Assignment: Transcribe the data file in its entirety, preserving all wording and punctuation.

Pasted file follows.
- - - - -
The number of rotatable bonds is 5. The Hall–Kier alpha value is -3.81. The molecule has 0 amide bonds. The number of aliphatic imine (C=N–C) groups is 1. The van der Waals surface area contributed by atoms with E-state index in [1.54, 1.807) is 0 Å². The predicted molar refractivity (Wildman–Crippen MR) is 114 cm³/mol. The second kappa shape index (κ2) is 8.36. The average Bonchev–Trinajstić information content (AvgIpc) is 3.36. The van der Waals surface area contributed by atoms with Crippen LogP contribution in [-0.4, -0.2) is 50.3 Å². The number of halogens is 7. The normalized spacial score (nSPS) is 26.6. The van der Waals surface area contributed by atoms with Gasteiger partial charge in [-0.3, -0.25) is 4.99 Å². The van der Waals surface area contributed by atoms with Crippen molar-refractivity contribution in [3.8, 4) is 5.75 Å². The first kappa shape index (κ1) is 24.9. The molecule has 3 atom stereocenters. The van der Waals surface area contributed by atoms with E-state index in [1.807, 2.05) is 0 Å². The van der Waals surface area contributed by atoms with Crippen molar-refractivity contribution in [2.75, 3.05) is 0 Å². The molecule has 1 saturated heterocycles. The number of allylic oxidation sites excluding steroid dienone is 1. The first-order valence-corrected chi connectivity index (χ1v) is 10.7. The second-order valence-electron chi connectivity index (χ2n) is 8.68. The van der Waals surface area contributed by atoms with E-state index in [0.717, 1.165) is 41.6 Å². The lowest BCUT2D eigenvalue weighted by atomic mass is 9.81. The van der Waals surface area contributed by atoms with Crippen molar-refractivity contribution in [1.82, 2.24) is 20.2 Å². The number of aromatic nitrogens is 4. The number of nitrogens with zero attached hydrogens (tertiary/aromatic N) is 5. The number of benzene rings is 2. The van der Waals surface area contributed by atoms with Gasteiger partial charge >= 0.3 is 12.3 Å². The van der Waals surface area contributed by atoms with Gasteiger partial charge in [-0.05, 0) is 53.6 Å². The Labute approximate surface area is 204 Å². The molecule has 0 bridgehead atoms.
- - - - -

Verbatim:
The number of rotatable bonds is 5. The Hall–Kier alpha value is -3.81. The molecule has 0 amide bonds. The number of aliphatic imine (C=N–C) groups is 1. The van der Waals surface area contributed by atoms with E-state index in [1.54, 1.807) is 0 Å². The predicted molar refractivity (Wildman–Crippen MR) is 114 cm³/mol. The second kappa shape index (κ2) is 8.36. The average Bonchev–Trinajstić information content (AvgIpc) is 3.36. The van der Waals surface area contributed by atoms with Crippen LogP contribution in [-0.4, -0.2) is 50.3 Å². The number of halogens is 7. The normalized spacial score (nSPS) is 26.6. The van der Waals surface area contributed by atoms with Gasteiger partial charge in [-0.3, -0.25) is 4.99 Å². The van der Waals surface area contributed by atoms with Crippen molar-refractivity contribution in [3.8, 4) is 5.75 Å². The first kappa shape index (κ1) is 24.9. The molecule has 3 atom stereocenters. The van der Waals surface area contributed by atoms with E-state index in [1.807, 2.05) is 0 Å². The van der Waals surface area contributed by atoms with Crippen molar-refractivity contribution in [2.75, 3.05) is 0 Å². The molecule has 1 saturated heterocycles. The number of allylic oxidation sites excluding steroid dienone is 1. The first-order valence-corrected chi connectivity index (χ1v) is 10.7. The second-order valence-electron chi connectivity index (χ2n) is 8.68. The van der Waals surface area contributed by atoms with E-state index in [0.717, 1.165) is 41.6 Å². The lowest BCUT2D eigenvalue weighted by atomic mass is 9.81. The van der Waals surface area contributed by atoms with Crippen molar-refractivity contribution in [1.82, 2.24) is 20.2 Å². The number of aromatic nitrogens is 4. The number of nitrogens with zero attached hydrogens (tertiary/aromatic N) is 5. The number of benzene rings is 2. The van der Waals surface area contributed by atoms with Gasteiger partial charge >= 0.3 is 12.3 Å². The van der Waals surface area contributed by atoms with Gasteiger partial charge in [-0.05, 0) is 53.6 Å². The Labute approximate surface area is 204 Å². The molecule has 0 bridgehead atoms.